One of Australia's earliest television dramatisations of its gold-rush era, Rush is, as Don Storey points out in his Classic Australian Television, in many ways two entirely separate programs: between series one and series two, the setting shifts from the Victorian goldfields to a New South Wales mining town, and jumps forward from the 1850s to the early 1860s. However, both series take place in the same universe, use the same chronology, and have a clear internal coherence, centred on the continuing character of Sergeant Robert McKellar. Therefore, they are generally treated as two separate series of a single program.
(The differences in cast, crew, writers, and directors between the two series are given in detail in the film details section below.)
With its enormous, intricate, expensive, and accurate sets, costumes, and props, Rush proved extremely popular with viewers, despite series one airing in an awkward weeknight 8pm slot (which, as Storey notes, put it against the second half of the highly successful Homicide in Melbourne). Series one did, however, attract some criticism for being filmed in black-and-white when colour programming was only a matter of months away in Australia.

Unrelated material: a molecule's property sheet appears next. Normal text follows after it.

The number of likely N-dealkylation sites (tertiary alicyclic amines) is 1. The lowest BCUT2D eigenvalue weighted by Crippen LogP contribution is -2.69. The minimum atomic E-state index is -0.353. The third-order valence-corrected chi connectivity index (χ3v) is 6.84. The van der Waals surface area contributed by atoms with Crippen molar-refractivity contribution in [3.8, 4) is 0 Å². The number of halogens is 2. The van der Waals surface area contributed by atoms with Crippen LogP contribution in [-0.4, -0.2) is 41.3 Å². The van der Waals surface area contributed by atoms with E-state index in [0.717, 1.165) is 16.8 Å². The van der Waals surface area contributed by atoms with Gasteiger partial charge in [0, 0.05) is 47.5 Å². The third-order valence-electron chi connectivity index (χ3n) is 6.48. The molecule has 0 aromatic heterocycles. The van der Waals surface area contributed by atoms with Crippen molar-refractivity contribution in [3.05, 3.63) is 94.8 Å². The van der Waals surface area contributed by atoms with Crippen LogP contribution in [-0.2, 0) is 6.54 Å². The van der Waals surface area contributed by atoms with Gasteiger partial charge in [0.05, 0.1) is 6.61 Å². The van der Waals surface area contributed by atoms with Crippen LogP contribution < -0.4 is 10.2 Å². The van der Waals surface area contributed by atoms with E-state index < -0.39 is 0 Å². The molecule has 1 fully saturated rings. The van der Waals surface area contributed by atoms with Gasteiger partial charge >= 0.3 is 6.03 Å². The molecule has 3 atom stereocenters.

Series two (which drew on foreign financing to cover its cost, an extremely high--for a domestically produced program--$24,000 an episode) was made in colour. Following Sergeant McKellar (the only character to carry over from series one), series two pushed the character forward through two disillusioning events (the Eureka Stockade, which prompted McKellar's resignation from the Victoria Police, and the death of his wife Sarah) and dropped him into the conflicts of a small New South Wales mining town.
Series two was also extremely popular but, according to Storey, plans for series three were shelved when the new Fraser government instituted (among other things) a hefty budget cut to the ABC.
Series one gained renewed prominence in the 1990s when, like police procedural Bluey, it was re-dubbed and sent up on The Late Show (as The Olden Days).
Sergeant McKellar is on the trail of a fugitive who is feared to be a kadaitcha man. A sub-plot involves lost children.Melbourne : Australian Broadcasting Commission , 1976
'McKellar becomes personally involved when Tim Thomas leads the miners in direct action against the Great Eastern in support of a pay rise.'
Source: Classic Australian TV. (Sighted: 7/6/2013)